With Congress hard at work on the next surface transportation reauthorization, a coalition of public health and safety groups, truck drivers, law enforcement and families of truck crash victims took time from their Capitol Hill rounds Wednesday to oppose any increases to federal truck size and weight limits.
Their concerns about a policy change come as the DOT’s Federal Highway Administration conducts a Congressionally mandated study on truck size and weight which has “significant flaws and potential biases,” the group claimed in a Cannon House Office Building press event.
Specifically, their objections focus on the study’s methodology and the short timeframe for its completion.
The event comes a day after a Transportation Research Board peer review panel noted shortcomings and offered recommendations for improving the study, referring to it as “a missed opportunity” in their preliminary examination.
“I have serious concerns about the study that the Department of Transportation is conducting on this critical issue. If DOT does not include the most common configurations of big trucks in their analysis, then the validity of the study will be called into question,” said U.S.Rep. Jim McGovern, who was featured on the program. “We want and need the best possible study, and if the process is flawed, this will all be an exercise in futility. Truck size and weight issues have significant safety and cost implications. We need to get this right.”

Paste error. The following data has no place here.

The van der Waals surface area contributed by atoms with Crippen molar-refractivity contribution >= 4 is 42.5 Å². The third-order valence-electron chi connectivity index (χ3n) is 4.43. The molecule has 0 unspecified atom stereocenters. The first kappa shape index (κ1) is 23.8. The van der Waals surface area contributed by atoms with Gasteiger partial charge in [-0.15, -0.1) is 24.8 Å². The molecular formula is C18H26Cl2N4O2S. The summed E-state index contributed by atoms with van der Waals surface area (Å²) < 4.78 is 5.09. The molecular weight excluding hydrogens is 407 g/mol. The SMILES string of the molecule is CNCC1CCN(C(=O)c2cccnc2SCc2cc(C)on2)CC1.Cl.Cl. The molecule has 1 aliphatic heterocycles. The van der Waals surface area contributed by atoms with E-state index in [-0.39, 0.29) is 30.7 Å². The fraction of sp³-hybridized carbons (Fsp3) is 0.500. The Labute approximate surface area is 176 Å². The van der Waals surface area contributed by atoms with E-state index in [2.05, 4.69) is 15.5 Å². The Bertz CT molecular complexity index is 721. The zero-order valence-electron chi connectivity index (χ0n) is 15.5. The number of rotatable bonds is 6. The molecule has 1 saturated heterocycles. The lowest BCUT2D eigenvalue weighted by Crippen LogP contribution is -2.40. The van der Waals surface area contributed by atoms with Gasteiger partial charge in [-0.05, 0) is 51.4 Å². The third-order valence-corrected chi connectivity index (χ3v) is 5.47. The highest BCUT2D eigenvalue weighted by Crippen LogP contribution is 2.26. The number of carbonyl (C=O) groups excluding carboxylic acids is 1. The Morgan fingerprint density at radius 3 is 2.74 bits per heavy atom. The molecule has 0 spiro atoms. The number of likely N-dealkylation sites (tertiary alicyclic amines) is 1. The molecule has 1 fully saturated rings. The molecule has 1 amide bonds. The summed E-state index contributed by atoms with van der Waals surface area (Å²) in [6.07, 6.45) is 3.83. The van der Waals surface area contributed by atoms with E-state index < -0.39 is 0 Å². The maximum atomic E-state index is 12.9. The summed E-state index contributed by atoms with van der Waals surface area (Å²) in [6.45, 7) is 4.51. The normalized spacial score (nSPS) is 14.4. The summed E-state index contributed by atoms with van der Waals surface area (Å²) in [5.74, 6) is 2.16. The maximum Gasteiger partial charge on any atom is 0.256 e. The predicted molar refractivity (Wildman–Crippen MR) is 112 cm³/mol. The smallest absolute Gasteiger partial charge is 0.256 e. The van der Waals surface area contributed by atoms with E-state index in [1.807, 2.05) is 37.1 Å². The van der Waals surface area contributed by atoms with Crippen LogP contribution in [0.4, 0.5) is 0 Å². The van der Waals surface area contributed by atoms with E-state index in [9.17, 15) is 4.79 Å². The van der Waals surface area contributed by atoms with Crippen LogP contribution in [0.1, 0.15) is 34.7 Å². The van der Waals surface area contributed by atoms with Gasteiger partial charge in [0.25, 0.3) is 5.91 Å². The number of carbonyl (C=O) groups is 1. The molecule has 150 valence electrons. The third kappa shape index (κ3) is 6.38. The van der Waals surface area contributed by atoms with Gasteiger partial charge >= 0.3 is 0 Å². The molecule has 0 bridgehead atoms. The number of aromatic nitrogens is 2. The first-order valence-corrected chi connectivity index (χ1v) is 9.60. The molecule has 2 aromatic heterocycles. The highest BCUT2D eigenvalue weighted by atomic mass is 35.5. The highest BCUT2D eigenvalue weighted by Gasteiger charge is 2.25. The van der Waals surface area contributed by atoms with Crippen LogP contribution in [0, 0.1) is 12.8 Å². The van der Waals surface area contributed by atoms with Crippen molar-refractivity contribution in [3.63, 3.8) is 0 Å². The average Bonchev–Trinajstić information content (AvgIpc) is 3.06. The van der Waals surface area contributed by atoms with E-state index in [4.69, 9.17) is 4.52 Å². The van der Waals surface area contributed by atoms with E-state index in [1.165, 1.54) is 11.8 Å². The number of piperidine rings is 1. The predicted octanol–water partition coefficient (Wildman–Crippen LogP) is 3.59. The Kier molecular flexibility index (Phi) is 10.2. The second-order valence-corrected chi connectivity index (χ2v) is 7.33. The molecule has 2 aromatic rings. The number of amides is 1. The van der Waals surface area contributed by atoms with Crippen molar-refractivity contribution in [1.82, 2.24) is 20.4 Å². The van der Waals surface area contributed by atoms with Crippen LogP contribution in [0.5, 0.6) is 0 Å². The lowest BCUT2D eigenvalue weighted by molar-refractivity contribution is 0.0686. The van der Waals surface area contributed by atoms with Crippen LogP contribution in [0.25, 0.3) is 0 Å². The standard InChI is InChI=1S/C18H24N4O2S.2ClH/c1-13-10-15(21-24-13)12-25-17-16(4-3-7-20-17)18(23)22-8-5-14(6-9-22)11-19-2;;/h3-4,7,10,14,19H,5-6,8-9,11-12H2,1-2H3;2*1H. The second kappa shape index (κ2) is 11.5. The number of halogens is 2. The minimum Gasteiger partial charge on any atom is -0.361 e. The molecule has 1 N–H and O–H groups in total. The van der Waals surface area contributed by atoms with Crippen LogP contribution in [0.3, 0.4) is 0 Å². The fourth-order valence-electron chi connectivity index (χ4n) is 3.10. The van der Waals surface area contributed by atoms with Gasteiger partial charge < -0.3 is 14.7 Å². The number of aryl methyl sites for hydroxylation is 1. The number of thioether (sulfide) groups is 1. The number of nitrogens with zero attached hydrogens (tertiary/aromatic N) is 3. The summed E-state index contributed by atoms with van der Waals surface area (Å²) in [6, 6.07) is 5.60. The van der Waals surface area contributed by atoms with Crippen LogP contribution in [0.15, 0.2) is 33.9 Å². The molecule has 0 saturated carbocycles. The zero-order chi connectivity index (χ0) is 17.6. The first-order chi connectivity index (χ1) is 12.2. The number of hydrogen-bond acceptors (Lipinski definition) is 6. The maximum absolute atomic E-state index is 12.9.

Among the organizations represented at the event were Citizens for Reliable and Safe Highways, Advocates for Highway and Auto Safety, the Truck Safety Coalition, the Coalition Against Bigger Trucks and the International Brotherhood of Teamsters.
“The ongoing problems plaguing the U.S. DOT Truck Size and Weight Study need immediate attention and corrective action by the Obama Administration. If not, this study will become the lottery prize for corporate trucking interests pushing for bigger, heavier and more deadly trucks on our highways,” said CRASH Chair Joan Claybrook. “Serious mistakes and chronic missteps by DOT, as we have already seen, will produce a shoddy, inaccurate study that puts corporate profits ahead of public safety.”